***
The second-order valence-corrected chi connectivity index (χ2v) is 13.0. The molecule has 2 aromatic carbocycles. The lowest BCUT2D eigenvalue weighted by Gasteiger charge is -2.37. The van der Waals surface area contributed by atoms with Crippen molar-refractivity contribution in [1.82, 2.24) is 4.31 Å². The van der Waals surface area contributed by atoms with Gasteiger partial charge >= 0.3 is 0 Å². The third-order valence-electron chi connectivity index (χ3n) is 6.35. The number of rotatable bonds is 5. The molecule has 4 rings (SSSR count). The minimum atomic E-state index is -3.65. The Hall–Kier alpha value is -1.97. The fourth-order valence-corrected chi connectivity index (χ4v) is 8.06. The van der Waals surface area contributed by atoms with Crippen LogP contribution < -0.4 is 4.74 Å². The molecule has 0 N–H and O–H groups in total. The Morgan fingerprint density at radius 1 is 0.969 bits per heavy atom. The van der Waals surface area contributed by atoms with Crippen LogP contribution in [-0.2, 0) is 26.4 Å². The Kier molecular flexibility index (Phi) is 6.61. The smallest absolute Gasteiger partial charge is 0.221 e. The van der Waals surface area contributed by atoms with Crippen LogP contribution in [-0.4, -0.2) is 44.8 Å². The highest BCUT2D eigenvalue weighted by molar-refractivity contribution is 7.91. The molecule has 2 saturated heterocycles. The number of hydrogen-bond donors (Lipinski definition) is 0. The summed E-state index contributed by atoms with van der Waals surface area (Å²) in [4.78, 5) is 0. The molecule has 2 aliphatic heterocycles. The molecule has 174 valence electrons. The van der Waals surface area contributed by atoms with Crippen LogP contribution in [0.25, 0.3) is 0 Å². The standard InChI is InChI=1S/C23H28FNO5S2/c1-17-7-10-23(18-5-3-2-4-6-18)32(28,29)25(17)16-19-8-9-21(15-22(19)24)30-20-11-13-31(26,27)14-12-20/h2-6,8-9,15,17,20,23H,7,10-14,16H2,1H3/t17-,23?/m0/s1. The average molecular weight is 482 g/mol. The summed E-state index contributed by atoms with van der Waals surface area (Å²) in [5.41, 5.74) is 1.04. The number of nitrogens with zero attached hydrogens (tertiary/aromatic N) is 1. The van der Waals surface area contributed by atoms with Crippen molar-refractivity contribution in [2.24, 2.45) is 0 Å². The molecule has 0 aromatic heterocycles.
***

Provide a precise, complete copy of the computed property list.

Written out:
The second-order valence-corrected chi connectivity index (χ2v) is 13.0. The molecule has 2 aromatic carbocycles. The lowest BCUT2D eigenvalue weighted by Gasteiger charge is -2.37. The van der Waals surface area contributed by atoms with Crippen molar-refractivity contribution in [1.82, 2.24) is 4.31 Å². The van der Waals surface area contributed by atoms with Gasteiger partial charge >= 0.3 is 0 Å². The third-order valence-electron chi connectivity index (χ3n) is 6.35. The number of rotatable bonds is 5. The molecule has 4 rings (SSSR count). The minimum atomic E-state index is -3.65. The Hall–Kier alpha value is -1.97. The fourth-order valence-corrected chi connectivity index (χ4v) is 8.06. The van der Waals surface area contributed by atoms with Crippen LogP contribution < -0.4 is 4.74 Å². The molecule has 0 N–H and O–H groups in total. The Morgan fingerprint density at radius 1 is 0.969 bits per heavy atom. The van der Waals surface area contributed by atoms with Crippen LogP contribution in [-0.2, 0) is 26.4 Å². The Kier molecular flexibility index (Phi) is 6.61. The smallest absolute Gasteiger partial charge is 0.221 e. The van der Waals surface area contributed by atoms with Crippen LogP contribution in [-0.4, -0.2) is 44.8 Å². The highest BCUT2D eigenvalue weighted by molar-refractivity contribution is 7.91. The molecule has 2 saturated heterocycles. The number of hydrogen-bond donors (Lipinski definition) is 0. The summed E-state index contributed by atoms with van der Waals surface area (Å²) in [4.78, 5) is 0. The molecule has 2 aliphatic heterocycles. The molecule has 174 valence electrons. The van der Waals surface area contributed by atoms with Crippen LogP contribution in [0.25, 0.3) is 0 Å². The standard InChI is InChI=1S/C23H28FNO5S2/c1-17-7-10-23(18-5-3-2-4-6-18)32(28,29)25(17)16-19-8-9-21(15-22(19)24)30-20-11-13-31(26,27)14-12-20/h2-6,8-9,15,17,20,23H,7,10-14,16H2,1H3/t17-,23?/m0/s1. The average molecular weight is 482 g/mol. The summed E-state index contributed by atoms with van der Waals surface area (Å²) in [5.41, 5.74) is 1.04. The number of nitrogens with zero attached hydrogens (tertiary/aromatic N) is 1. The van der Waals surface area contributed by atoms with Crippen molar-refractivity contribution in [2.24, 2.45) is 0 Å². The molecule has 0 aromatic heterocycles.